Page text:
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Is The Viral Robot Vs Human Ping Pong Match Real Or Fake?

by Nolan Hawk

A viral video of an robot playing ping pong against a human at a highly competitive level stunned social media with its agile moves and incredible returns.

The 13-second video features a humanoid-like robot playing table tennis with a professional player at the European Table Tennis Union event as spectators watched on.

“Will humans ever beat robots?” the video’s caption reads. “Is it only the beginning?”

The point begins with a tricky back hand by the human player, which the blue and white paneled robot returns with ease.

The human bats back a series of increasingly more powerful volley’s that the machine’s gray corded limbs lob back with seemingly effortless nonchalance.

The robot’s flesh and blood opponent smashes back two cross-court balls that the android spins to hit over the net, then rockets back a nearly unhittable spike that the robot casually taps back to win the point.

What’s social media saying about the ping pong playing robot?

The video went viral on Twitter, when Appcircle CEO Tansu Yegen shared the the post on July 22, and was viewed over 11.3 million times.

Yegen stoked the interest of his 1.3 million fans with the caption: “An intriguing future awaits us.”

“Seeing this one can wonder if there is any point at all trying to become a champion in any sport,” a follower glumly responded. “It’s like trying to become a chess champion nowadays when any computer can beat the best human player.”

“It can only be good at one thing it is programmed to do, humans will always have a remedy,” a defender of humanity shot back.

“Am I the only one who’s more scared than excited to see robots in the future?” one person questioned.

“Humanity doesn’t have a future if this continues,” an AI pessimist replied.

Other were less concerned about the rise of Skynet, than the validity of the video.

“Is this real,” someone sagely questioned. “Fake,” accused another.

Is the robot vs human ping pong match real?

Eagle-eyed social media users were quick to point out why the robot in the video couldn’t be real.

“How you know it’s edited… Robots don’t have that kind of swag you see at the end,” someone noted.

“It became fully sentient when it did that walk at the end,” another joked.

“Truth is no robot can move with this so much flexibility yet,” one commenter replied.

“That’s not a robot. That’s a human player with a robot avatar,” a blue check insisted.

Internet sleuths put the issue to rest when they located the exact same video with another human player in place of the extraordinary android.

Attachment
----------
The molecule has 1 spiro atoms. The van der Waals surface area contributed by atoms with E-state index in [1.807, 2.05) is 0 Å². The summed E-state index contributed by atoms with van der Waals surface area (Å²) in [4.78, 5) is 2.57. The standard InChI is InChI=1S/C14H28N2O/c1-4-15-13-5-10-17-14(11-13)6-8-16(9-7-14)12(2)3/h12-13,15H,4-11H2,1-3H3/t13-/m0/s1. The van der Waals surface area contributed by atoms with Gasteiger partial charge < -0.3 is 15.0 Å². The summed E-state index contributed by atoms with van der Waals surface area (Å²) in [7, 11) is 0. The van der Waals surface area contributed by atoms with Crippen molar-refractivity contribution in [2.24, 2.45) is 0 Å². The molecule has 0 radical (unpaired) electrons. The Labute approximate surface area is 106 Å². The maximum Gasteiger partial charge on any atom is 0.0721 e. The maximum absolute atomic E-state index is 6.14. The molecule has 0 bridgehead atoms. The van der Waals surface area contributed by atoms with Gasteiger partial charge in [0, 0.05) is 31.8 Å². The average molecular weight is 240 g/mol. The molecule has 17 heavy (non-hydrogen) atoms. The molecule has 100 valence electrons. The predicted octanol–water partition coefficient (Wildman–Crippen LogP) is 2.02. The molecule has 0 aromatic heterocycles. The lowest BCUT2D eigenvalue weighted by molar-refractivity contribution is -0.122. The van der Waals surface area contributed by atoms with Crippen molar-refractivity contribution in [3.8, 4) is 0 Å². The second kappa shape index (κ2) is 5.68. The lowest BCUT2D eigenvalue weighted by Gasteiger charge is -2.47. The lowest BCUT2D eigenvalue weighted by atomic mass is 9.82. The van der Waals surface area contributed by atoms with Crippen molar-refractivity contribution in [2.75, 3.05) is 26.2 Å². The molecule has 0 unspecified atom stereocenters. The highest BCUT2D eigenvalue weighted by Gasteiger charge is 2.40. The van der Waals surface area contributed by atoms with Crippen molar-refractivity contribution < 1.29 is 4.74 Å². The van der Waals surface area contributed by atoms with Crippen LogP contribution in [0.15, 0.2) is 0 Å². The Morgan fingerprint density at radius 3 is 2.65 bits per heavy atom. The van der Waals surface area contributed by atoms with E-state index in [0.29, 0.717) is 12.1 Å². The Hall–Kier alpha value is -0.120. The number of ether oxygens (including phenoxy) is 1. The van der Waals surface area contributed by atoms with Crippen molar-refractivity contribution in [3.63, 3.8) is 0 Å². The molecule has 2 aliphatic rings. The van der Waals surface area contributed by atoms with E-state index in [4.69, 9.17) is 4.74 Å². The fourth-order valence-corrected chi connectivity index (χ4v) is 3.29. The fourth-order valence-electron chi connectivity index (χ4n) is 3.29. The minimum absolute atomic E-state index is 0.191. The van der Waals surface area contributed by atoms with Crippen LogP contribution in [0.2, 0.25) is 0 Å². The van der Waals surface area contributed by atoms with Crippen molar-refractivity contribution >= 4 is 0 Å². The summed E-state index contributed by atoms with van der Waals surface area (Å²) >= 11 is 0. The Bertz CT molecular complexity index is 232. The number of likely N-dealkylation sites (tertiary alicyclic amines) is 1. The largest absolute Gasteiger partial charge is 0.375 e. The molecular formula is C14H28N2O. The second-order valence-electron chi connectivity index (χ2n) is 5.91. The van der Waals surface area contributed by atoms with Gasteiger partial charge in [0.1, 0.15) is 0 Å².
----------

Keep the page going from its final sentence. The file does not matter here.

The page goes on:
“Why is the robot’s style of play very familiar, as if I have seen it somewhere,” somebody gibed facetiously.

Twitter uncovers the identity of the robot ping pong player

It didn’t take long for Twitter users to utilize the platform’s Community Notes feature to add some context to Yegen’s post.

“This is not a real robot,” they wrote. “This video has been digitally altered from a table tennis match featuring Slovak player Wang Yang.”

A link to a YouTube video titled “Yang Wang’s INSANE Defense Skills” was included in the caption, which clearly shows the Slovakian player performing the robot’s exact moves three months earlier.

“I thought I had seen that before,” a table tennis fan tweeted.

Who created the human vs robot ping pong video?

The clues about the robot tennis table phenom not being legitimate were in the original post long before the video of Wang was discovered.

In Yegen’s tweet, the video clearly originated from TikTok, and was watermarked with the creator’s handle, which is aptly named @animatronic3d.


“All on a green background and with the help of advanced technology animation superimposed robot character on the other player,” a commenter helpfully supplied.

“Nice Wonder Dynamics use,” another added.

How was Wonder Dynamics used to create the human vs robot ping pong video?

Wonder Dynamics is a “an AI tool that automatically animates, lights and composes CG characters into a live-action scene,” according to their website.

A user can upload a video, such as the one of Wang’s match, and their technology automatically tracks the human actor or model, then transposes a CGI character over the footage.

Wonder Dynamics allows users to upload their own 3D models, or use free characters from their artist community.

The video generated by Animitronic3d utilized a stock character featured on the website’s homepage, which was developed by Aaron Sims Creative and used in the studio’s upcoming original animated series, NEXUS.

Yegen eventually revealed that the video in his post was created using CGI. “This is of course edited and it still remains as a representation of the future,” he added in follow-up tweet after getting fact checked.

“LMFAO people thought this was real?” a filmmaker said about the video. Wonder Dynamics highlighted to the post with the eyes emoji.

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